Visual artist Ian Breakwell and musician/composer Hugh Davies worked with the Architecture Unit of the Mental Health Group of the DHSS’, visiting high security psychiatric hospitals such as Rampton and Broadmoor among others.
Ian Breakwell subsequently started a full placement, working with the architecture unit on a research project in Broadmoor. The team around architect George Miles was concerned with the question of how the built environment adversely affected the people within it, and sought to influence the planned renovation of the hospital. Their ‘Broadmoor Community Study’ was based on interviews with staff and patients, and proposed more flexibility in the use of space in the building, in addition to aspiring to reforms in methods of treatment. However, the study was rejected by the hospital management and the DHSS and remains effectively censored under the Official Secrets Act. The censorship of his research material did not allow Breakwell to openly address the depressing conditions he had witnessed during his placement. However, he did find ways to publicly present his observations at APG events, readings, exhibitions and art publications. He contributed – uncredited – to the two-part TV-documentary ‘Secret Hospital’ (Yorkshire Television, 1979), which unveiled the scandalous conditions and mistreatment of patients in Rampton, causing a public outcry. His photographs featured as the only visual evidence from the inside of the prison-hospitals.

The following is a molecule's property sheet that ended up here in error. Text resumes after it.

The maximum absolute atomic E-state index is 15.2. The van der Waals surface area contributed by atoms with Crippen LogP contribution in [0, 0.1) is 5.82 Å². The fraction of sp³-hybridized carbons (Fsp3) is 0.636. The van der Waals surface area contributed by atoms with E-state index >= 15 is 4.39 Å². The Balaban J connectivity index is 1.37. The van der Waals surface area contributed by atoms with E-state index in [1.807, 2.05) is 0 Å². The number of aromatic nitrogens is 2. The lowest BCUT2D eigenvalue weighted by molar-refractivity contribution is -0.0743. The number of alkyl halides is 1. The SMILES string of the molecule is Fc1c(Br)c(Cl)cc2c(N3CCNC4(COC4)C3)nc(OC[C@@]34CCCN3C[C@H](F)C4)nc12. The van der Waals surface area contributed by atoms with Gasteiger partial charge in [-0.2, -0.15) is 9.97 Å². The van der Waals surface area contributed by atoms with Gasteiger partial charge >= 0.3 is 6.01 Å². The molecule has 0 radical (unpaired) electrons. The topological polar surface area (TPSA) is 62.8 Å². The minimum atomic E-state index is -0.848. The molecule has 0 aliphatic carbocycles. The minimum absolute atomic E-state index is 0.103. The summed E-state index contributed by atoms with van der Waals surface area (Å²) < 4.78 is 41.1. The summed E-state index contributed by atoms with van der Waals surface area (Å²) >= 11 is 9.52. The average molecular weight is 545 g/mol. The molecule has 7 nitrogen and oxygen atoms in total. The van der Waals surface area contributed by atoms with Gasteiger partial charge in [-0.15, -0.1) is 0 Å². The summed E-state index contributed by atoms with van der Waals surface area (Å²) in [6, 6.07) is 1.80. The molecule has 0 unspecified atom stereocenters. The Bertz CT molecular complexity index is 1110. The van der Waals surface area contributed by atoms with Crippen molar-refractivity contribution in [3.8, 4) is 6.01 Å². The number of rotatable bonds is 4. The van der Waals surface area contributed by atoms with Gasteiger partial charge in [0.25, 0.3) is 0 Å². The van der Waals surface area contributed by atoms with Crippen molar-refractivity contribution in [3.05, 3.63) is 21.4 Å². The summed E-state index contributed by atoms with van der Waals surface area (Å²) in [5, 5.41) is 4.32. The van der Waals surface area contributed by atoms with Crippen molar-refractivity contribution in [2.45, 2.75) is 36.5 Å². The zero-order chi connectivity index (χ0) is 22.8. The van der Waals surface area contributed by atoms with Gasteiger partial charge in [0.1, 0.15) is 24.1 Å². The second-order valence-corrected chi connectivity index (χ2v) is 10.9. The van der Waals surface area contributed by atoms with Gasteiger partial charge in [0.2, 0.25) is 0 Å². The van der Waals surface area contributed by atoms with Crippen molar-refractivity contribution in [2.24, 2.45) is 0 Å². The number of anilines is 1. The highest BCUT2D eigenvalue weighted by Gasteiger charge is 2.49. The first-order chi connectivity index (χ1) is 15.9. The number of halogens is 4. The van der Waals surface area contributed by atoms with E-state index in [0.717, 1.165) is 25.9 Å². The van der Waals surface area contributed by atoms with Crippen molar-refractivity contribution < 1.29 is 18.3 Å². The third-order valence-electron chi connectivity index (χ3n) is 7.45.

Ian Breakwell was considered suitable to work with the Mental Health Group due to his previous visual and performance work questioning notions of normality and sanity in contemporary society, which was also an underlying theme in his on-going artistic diary observations. Breakwell and his long-term collaborator Kevin Coyne had investigated the nature of institutions in earlier performance works. Coyne also features as the main character in their collaborative film (‘The Institution’, UK, 1978), produced as a direct result of Breakwell’s experience in high security psychiatric hospitals. His series of 32 printed panels titled ‘Estate’ (1973–76) is another take on the surreal aspects of private and public life, mixing portraits, newspaper articles and personal diary notes.